Activities for the Day
1. Post your know, want, and learn comments on this Padlet wall. Double click to write on the wall.
2. Use RealTime Board to work with one or two others to collaboratively create a concept map for a topic you teach.
3. Find an image online, draw a new image, or use an image stored on your computer to use on ThingLink. Annotate the image with interactive pinmarks.
4. Use Text2MindMap to create a visualization of a complex system.
Multimedia Mind Map Tools
Popplet is a service that combines the best of online sticky note services like Padlet with collaborative mind mapping functions. Popplet allows you to create a wall of multimedia sticky notes that you can share with others. Your stickies can include videos and images that you pull from other online services. You can also upload media from your desktop to your sticky notes. Popplet offers a browser bookmarklet that you can use to add content from other webpages to your Popplet pages. Invite others via email to collaborate on your wall of sticky notes. The mind mapping element of Popplet is the option to connect your notes. To do this just click one of the small circles that hovers near your note (Popplet calls them “Popples”) while you’re editing. Click those small circles will launch a connected blank note that you can edit. You can create as many Popplet walls as you like within your account. Each Popplet that you make public can be embedded into your blog or website.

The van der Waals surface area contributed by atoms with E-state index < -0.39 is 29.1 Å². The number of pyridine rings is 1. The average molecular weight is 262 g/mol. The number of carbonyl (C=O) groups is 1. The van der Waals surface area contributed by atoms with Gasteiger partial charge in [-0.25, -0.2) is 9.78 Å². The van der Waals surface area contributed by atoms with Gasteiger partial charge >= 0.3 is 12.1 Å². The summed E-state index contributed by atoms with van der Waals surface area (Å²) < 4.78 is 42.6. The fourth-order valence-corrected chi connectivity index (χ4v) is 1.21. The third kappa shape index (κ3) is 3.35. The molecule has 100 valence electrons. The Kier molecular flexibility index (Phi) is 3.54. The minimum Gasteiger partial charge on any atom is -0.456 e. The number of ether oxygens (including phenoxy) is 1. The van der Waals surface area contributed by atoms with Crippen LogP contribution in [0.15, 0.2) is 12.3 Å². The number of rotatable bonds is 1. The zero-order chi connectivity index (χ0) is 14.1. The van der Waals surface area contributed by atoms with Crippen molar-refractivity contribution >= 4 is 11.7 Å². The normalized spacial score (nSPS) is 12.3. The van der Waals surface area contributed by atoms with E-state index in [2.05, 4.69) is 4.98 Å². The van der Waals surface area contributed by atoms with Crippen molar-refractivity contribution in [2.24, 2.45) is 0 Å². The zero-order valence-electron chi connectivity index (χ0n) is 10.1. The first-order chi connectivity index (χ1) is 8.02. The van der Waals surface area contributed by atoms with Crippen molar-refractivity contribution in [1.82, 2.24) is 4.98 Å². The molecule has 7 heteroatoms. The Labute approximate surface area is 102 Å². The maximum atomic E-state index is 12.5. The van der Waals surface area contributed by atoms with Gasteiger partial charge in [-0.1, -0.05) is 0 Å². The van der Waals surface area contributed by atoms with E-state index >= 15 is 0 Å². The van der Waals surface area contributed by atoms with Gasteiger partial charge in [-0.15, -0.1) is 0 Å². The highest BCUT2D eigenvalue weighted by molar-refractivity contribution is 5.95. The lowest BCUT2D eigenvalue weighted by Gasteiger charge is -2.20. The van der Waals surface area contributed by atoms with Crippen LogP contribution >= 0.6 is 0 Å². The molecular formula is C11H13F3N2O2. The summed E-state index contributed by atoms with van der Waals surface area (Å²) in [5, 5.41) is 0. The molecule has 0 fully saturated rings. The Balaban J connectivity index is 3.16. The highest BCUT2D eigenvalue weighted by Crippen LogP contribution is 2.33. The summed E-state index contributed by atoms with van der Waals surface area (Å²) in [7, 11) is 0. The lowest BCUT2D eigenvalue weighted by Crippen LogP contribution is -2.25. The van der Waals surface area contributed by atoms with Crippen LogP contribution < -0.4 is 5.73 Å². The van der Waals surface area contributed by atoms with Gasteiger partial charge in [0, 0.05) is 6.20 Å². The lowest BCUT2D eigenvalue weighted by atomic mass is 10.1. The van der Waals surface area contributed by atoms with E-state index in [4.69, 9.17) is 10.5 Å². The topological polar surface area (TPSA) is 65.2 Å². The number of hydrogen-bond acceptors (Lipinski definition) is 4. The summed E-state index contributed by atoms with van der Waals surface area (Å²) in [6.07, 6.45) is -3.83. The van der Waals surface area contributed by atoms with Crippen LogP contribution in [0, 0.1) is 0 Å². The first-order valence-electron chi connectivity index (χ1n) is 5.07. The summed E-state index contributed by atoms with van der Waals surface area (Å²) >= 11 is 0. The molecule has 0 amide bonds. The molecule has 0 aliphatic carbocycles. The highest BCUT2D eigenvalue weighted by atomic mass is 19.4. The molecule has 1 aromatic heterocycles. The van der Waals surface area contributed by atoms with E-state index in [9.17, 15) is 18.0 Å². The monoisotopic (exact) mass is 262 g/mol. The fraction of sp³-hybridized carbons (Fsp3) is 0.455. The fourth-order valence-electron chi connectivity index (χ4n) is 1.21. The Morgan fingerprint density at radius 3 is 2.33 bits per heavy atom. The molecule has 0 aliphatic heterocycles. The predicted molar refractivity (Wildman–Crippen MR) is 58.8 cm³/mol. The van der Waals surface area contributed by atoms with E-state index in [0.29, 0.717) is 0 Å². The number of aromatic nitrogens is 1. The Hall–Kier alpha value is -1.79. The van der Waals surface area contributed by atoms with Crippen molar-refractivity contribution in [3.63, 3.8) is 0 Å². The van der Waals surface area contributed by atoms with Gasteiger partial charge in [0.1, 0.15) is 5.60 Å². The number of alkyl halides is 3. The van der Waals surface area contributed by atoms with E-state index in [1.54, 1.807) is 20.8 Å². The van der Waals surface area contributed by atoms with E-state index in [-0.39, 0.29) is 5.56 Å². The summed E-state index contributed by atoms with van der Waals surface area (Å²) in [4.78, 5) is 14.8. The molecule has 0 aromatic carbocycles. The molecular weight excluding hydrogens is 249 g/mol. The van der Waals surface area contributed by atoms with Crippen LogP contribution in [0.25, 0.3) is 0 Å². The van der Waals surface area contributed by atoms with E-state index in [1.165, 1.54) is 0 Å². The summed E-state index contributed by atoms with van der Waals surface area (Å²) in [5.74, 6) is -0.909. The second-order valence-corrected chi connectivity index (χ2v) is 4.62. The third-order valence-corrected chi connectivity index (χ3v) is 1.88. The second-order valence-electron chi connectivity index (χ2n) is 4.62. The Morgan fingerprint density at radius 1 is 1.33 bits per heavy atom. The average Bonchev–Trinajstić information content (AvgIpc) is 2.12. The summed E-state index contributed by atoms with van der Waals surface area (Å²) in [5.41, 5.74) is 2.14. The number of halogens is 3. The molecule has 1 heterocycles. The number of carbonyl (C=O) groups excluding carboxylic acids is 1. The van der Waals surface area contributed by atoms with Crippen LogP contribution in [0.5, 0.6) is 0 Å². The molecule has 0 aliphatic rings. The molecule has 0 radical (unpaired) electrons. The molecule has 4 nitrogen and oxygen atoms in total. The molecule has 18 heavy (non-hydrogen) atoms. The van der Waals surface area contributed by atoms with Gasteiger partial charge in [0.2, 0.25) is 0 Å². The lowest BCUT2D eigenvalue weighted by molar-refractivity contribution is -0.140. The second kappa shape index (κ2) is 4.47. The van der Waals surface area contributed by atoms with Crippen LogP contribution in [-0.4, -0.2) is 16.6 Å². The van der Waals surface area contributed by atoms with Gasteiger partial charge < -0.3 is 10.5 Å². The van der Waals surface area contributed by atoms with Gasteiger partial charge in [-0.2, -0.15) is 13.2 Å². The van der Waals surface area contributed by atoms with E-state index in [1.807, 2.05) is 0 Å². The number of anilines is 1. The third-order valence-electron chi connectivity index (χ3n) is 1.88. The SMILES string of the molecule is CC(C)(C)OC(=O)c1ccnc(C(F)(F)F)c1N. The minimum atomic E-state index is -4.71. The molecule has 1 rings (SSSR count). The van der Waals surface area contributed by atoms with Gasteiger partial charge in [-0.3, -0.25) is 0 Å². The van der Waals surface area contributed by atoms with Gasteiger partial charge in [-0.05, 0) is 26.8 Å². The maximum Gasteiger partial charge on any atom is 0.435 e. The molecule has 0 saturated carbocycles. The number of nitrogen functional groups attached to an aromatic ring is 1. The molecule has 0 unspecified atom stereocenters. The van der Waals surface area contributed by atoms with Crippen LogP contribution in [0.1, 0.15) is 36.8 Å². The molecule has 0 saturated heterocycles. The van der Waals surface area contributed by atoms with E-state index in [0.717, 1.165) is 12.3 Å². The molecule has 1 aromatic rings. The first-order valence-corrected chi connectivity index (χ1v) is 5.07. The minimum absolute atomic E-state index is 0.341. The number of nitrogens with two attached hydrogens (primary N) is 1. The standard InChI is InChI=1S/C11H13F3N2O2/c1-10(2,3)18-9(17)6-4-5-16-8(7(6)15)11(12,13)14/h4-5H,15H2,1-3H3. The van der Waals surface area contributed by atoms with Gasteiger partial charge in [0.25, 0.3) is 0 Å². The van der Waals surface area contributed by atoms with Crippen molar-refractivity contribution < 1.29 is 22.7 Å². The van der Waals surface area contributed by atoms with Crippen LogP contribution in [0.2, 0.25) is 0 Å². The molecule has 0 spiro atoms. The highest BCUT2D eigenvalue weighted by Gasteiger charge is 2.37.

Text-based Mind Mapping